I went to the Ferrari weekend at Silverstone a while ago and laughed out loud as I saw one of the wealthy drivers of an old F1 car brake so early for Stowe that he had to get back on the gas and brake a second time when he finally reached the corner...biggrin

dr_gn

13,684 posts

139 months

Saturday 27th June
quotequote all
paulguitar said:
dr_gn said:
The other thing is - and I admit I’ve not seen historic F1 for years - An FW14B or MP4/6 is very different from the usual DFV pick and mix stuff. The last time I saw something ‘proper’ being displayed on a circuit was the Ferrari Clienti thing at Donington years ago. Some of the drivers could barely fit in the cockpits, and their heads obscured the air boxes. Combine that with some comedy driving skills and it was all a little bit sad to see. Even when F1 drivers demo teams’ old ‘90’s cars, they don’t run the engines to anything like their limits.
I went to the Ferrari weekend at Silverstone a while ago and laughed out loud as I saw one of the wealthy drivers of an old F1 car brake so early for Stowe that he had to get back on the gas and brake a second time when he finally reached the corner...biggrin
Yeah, sad.

jsf

17,017 posts

191 months

Saturday 27th June
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Looks like my initial impression of your post was correct.

paulguitar

5,921 posts

68 months

Saturday 27th June
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It's still lovely to see those old cars out on the circuit though, even at a relatively sedate pace, and it puts it into perspective a bit to appreciate how superb top-level racing drivers are.

dr_gn

13,684 posts

139 months

Saturday 27th June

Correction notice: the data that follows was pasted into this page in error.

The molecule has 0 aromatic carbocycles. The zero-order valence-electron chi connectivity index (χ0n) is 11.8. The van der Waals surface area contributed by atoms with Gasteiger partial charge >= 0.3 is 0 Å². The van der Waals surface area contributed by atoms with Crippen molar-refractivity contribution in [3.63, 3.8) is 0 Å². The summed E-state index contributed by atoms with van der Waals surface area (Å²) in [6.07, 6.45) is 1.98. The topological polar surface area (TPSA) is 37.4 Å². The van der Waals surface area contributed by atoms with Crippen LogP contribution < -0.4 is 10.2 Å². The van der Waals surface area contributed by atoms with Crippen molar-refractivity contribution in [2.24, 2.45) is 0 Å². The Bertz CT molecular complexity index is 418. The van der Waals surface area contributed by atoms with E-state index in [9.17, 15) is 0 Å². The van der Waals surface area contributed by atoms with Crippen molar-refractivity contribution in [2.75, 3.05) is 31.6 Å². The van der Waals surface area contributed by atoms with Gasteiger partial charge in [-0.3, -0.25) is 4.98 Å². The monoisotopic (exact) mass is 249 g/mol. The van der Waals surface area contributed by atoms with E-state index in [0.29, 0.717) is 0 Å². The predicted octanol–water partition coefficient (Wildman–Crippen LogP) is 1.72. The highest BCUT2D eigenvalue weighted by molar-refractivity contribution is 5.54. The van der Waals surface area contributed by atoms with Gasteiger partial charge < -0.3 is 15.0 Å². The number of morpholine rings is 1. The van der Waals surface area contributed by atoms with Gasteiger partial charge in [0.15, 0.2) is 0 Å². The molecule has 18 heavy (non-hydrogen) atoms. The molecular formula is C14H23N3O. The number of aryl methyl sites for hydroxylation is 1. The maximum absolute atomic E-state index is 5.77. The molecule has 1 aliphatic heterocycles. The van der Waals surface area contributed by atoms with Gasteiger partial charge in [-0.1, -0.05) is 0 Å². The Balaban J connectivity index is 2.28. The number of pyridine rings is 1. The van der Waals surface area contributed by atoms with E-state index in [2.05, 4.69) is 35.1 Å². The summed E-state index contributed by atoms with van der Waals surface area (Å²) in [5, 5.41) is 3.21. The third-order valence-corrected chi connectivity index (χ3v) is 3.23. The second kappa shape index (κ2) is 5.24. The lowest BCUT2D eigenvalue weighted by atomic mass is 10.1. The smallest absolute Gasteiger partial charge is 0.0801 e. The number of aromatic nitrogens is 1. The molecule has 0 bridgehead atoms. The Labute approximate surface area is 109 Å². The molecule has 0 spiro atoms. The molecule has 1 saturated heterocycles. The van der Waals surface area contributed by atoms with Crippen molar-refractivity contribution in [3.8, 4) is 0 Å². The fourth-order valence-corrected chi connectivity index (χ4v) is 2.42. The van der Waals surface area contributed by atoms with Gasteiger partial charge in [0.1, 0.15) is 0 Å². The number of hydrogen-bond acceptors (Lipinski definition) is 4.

quotequote all
jsf said:
Looks like my initial impression of your post was correct.
If it’s my post your referring to, the impression I wanted to give was that, IMO, for the enthusiast who took the trouble to actually attend events, 90’s F1 cars were in a different league to modern F1 in terms of variety, purpose and spectacle (it’s currently all pretty st), and that historic F1 racing and demonstrations are pale imitations of of what that era of F1 was actually like.


coppice

6,043 posts

99 months

Saturday 27th June
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jsf said:
Great stuff. Those Turbo cars sounded garbage though.
Some did - BMW and Hart 4s were white noise - but TAG , Honda and Renault V6s sounded cultured , and very , very loud , especially if you were watching somewhere wonderfully close like Paddock Hill or (as I did once) Acqua Minerale

Edited by coppice on Saturday 27th June 17:46

generationx

2,956 posts

60 months

Saturday 27th June
quotequote all
dr_gn said:
jsf said:
Looks like my initial impression of your post was correct.
If it’s my post your referring to, the impression I wanted to give was that, IMO, for the enthusiast who took the trouble to actually attend events, 90’s F1 cars were in a different league to modern F1 in terms of variety, purpose and spectacle (it’s currently all pretty st), and that historic F1 racing and demonstrations are pale imitations of of what that era of F1 was actually like.
The good doctor is correct. The first Grand Prix I attended was Germany 1986. Watching these things being pushed flat out by the best (mostly) drivers in the world was a different league from watching them drone up the hill at somewhere like Goodwood by a fat millionaire with some nice toys. And as for 90s V12s in their prime... cloud9